The levels of neurotrophins (one of which is BDNF) in the tears have been detected and measured in both normal subjects and some abnormal conditions. There are also convincing evidence disclosing the direct connection between the level of some of the growth factors like Hepatocyte Growth Factor (also known as Scatter Factor)(HGF/SF) and Transforming Growth Factor(TGF) with their intraocular levels. Furthermore, in patients with Pseudoexfoliation syndrome (PEX) the increased levels of collagen type IX in the tears correlates with the intraocular amounts of this element which could be used as a useful biochemical marker for the diagnosis of PEX.

Therefore, the level of BDNF in the tears could more clearly reflect the intraocular BDNF content, which is more important in the early diagnosis of POAG and the assessment of its progression. Besides its accuracy and efficacy, detecting and measuring in-tear BDNF level, in general, could be an easy to perform, cost-effective and time-efficient POAG diagnostic method.

Supporting Study

To support the idea behind the present invention, a study was performed to measure BDNF in the blood and tears of normal subjects and patients with different stages of glaucoma. Afterwards, we compared the results.

Methods

Twenty three glaucoma patients (41 eyes) as the case group and 13 normal persons as the control group were tested. The control group comprised 3 men and 10 women, with the mean age of 46.1+/−2.2, and without any apparent ocular disease. The case group comprised 15 men and 8 women, ranging in age from 35 to 74 who were assessed by routinely performed clinical and para-clinical investigations. Additionally, in order to determine the age-matched BDNF variations, 8 normal subjects, ranging in age from 24 to 32, who did not have any evident eye disorders were tested. Subjects in all these groups had normal intraocular pressure (IOP).

Based on the clinical findings, the eyes of the patients in the case group were categorized into three sub-groups: 20 eyes with early stages of glaucoma, 18 eyes with moderate to advanced glaucoma and 3 eyes with end-stage glaucoma. In 5 patients, the signs of early stages of glaucoma were found in only one of their eyes.

In addition to the traditional methods of ophthalmologic examinations to confirm the diagnosis of POAG, computerized perimetry by means of Humphrey perimeter (Carl Ziess, Meditec, Germany) with the Swedish interactive threshold algorithms (SITA)-standard 30-2 program and Optical Coherence Tomography (OCT) using Stratus GRL 3000 were conducted.

Samples were taken from all the patients and normal subjects. Peripheral venous blood and tear samples were collected between 9 and 10 am to minimize the possible effects of circadian rhythms on BDNF concentrations. After centrifugation at room temperature (3,500 g for 10 min) the samples were stored at −80° C. until processing.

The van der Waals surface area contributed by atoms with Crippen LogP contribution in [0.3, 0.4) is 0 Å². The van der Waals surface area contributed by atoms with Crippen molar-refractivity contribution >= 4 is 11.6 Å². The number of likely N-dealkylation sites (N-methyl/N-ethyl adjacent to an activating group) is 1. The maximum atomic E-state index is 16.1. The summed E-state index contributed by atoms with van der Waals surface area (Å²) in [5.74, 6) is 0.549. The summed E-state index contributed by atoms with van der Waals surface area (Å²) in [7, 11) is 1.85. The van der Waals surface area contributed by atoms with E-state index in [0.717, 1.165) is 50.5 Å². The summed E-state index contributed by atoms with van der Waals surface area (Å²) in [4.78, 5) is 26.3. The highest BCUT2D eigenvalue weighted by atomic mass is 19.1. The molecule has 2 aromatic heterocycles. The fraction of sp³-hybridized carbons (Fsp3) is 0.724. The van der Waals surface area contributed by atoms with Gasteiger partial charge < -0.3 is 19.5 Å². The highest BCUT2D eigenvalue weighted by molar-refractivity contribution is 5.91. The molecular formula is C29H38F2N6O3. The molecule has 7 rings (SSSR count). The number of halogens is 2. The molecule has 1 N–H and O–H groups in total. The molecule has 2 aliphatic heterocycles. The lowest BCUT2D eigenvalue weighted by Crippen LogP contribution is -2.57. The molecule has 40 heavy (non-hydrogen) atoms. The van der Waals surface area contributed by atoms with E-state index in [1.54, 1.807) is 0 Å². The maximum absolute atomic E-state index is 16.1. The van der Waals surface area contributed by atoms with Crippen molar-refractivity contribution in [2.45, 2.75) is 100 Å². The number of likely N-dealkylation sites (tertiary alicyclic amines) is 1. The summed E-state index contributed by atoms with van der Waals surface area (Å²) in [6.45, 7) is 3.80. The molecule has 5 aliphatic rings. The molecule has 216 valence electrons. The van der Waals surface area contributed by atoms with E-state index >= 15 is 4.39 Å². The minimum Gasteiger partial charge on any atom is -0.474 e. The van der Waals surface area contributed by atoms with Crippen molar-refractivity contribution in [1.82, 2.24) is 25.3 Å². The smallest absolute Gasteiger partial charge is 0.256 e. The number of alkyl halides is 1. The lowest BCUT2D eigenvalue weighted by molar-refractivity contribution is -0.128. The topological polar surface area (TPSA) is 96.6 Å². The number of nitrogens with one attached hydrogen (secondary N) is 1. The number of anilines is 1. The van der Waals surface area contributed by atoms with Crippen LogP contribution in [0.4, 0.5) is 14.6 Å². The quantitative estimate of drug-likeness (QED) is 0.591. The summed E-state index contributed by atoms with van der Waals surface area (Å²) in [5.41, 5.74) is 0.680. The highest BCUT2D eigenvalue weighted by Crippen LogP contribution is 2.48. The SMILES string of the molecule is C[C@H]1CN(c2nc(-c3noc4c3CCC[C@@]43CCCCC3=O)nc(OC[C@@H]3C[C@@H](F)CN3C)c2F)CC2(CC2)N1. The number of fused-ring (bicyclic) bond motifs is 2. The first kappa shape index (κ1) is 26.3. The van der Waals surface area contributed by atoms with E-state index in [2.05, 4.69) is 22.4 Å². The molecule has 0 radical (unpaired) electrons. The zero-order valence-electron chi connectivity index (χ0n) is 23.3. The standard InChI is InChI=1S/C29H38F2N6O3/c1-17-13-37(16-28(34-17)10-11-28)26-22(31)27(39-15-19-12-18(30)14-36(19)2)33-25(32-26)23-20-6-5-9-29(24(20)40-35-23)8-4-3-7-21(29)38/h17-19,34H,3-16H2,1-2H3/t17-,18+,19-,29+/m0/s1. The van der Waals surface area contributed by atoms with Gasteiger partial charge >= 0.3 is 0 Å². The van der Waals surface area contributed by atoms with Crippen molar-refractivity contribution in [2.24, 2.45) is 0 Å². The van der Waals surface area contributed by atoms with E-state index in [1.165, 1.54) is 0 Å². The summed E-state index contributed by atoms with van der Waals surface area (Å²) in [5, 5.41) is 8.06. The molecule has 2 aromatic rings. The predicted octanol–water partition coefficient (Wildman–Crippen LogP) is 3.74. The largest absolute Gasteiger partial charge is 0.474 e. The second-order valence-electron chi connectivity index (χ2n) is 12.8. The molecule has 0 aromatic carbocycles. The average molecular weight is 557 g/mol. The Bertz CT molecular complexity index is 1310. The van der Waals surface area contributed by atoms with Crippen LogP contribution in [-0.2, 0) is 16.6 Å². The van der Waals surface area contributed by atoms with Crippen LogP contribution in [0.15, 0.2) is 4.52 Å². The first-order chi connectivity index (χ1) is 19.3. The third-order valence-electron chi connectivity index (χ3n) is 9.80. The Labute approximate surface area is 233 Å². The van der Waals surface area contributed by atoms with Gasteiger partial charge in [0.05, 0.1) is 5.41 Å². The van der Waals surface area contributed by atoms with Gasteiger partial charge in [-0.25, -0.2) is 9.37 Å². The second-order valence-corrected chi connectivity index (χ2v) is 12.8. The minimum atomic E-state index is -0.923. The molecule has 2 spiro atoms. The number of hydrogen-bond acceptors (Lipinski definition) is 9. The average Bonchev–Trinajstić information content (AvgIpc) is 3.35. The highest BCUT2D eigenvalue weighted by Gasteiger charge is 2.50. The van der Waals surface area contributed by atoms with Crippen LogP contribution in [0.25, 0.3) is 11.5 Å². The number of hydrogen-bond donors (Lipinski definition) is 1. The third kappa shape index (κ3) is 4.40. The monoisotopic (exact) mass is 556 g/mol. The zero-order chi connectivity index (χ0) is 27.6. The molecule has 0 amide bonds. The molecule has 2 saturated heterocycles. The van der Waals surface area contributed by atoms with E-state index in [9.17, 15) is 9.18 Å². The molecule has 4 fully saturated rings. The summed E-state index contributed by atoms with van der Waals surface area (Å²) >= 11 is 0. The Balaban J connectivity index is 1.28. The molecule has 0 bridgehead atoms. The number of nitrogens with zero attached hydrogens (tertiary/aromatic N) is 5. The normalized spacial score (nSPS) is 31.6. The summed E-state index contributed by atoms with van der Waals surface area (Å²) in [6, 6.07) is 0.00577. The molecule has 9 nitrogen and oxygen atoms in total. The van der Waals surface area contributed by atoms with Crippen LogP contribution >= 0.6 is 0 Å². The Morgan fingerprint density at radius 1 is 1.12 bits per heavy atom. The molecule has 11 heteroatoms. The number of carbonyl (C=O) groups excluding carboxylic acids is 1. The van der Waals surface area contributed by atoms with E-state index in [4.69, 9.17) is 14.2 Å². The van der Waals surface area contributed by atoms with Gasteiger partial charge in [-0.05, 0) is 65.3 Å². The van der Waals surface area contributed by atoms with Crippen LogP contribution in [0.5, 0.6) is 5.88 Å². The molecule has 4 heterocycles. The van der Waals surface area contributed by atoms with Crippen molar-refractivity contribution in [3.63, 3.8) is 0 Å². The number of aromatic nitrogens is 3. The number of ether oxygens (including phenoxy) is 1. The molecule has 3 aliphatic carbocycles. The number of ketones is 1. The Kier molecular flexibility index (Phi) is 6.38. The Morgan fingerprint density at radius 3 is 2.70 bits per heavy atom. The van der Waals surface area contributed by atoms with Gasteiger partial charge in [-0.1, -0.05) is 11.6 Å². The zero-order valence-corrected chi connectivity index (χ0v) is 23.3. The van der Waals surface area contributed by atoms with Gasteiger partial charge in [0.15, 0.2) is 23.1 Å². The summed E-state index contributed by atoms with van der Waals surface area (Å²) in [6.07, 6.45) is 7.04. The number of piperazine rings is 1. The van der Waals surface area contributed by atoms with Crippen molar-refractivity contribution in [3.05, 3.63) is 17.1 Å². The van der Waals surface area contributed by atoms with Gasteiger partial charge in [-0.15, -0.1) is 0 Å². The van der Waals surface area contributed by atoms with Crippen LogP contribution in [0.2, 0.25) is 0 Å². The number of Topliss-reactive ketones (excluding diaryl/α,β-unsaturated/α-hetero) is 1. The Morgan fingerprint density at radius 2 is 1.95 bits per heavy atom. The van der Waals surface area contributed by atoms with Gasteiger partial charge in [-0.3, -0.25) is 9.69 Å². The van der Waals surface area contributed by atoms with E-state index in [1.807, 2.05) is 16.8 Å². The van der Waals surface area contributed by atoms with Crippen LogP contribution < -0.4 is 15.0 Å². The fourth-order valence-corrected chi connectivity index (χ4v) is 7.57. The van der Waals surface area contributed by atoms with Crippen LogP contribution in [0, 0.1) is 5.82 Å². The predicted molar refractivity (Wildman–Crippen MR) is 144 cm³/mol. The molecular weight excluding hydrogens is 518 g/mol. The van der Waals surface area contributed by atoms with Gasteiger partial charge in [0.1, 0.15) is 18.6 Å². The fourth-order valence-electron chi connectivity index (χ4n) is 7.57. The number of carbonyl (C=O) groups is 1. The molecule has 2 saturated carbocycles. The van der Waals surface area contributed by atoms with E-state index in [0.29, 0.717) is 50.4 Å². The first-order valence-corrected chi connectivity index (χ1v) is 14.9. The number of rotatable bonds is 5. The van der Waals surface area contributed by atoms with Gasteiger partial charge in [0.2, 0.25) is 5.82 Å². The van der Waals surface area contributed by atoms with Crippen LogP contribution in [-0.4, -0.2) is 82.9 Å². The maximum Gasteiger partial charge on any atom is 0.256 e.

BDNF levels in blood and tears were determined by ELISA using monoclonal antibodies specific for BDNF (R&D system). The results were subjected to statistical analysis. SPSS software (Version 13 Chicago, Ill., USA) was used for data analysis. Paired T test was used to compare the results. The level of statistical significance was set at P<0.05.

Foveal photosensitivity, mean deviation (MD) of photosensitivity as well as pattern standard deviation (PSD) were looked at in the process of statistical analysis of the data.

BDNF in the blood and tears of all of the subjects were measured. A comparative study was performed once between the case and control groups, and another time among the subjects in the case group in order to find out the importance of this factor in early detection of glaucoma as well as the following up of glaucoma patients.

Results

Measuring serum BDNF in normal subjects revealed that the amount of this factor in blood decreases with aging. Mean serum BDNF in the subjects, less than 35 years old, was 95.5+/−10.7 ng/ml, while in the group of cases, aged more than 35 this figure changed and dropped to 84.8+/−10.7 ng/ml. However, the results showed that this amount remains almost unchanged after 45.

The results also revealed that almost the same rule applies to BDNF detected in the tears. The mean level of BDNF detected in the tears of the subjects aged less than 35 was 84.3+/−9 ng/ml, while this amount decreased to 77.2+/−9.2 ng/ml in those more than 35 and in the cases aged more than 45, was almost steady.

The average of BDNF levels in the blood was 50.7+/−3 ng/ml in the subjects with the early stage to advanced, and 45.3+/−2 ng/ml in the subjects with the end-stage glaucoma. The BDNF levels in the tears of these two groups were 24.2+/−2.7 ng/ml and 16.5+/−3.1 ng/ml respectively.

There was no significant difference in serum and in-tear BDNF levels according to the subjects' gender (P>0.05).

Discussion

According to the obtained results, the level of BDNF in the blood and tear remains steady in the normal subjects aged over 45 years. As a result, detection of any change in the level of BDNF in the blood or tear after this age is considered as a pathologic sign. Considering the age, detecting a decreased level of serum or tear BDNF could be a warning for the presence of POAG.

On the other hand, based on the results, there is a negative correlation between the levels of BDNF in the blood and tear of patients with POAG and the severity of the disease. The severity of glaucoma can also be determined by several different factors; such as, the thickness of RNFL, cup to disc ratio, visual field defects and optic disc abnormalities.

It was also noticed that the diminution of BDNF level in the tear is more significant than in the blood. Therefore, measuring the level of BDNF in the tear could be a better indicator not only in early detection of POAG but also in assessing the development and progression of the diseases in affected individuals.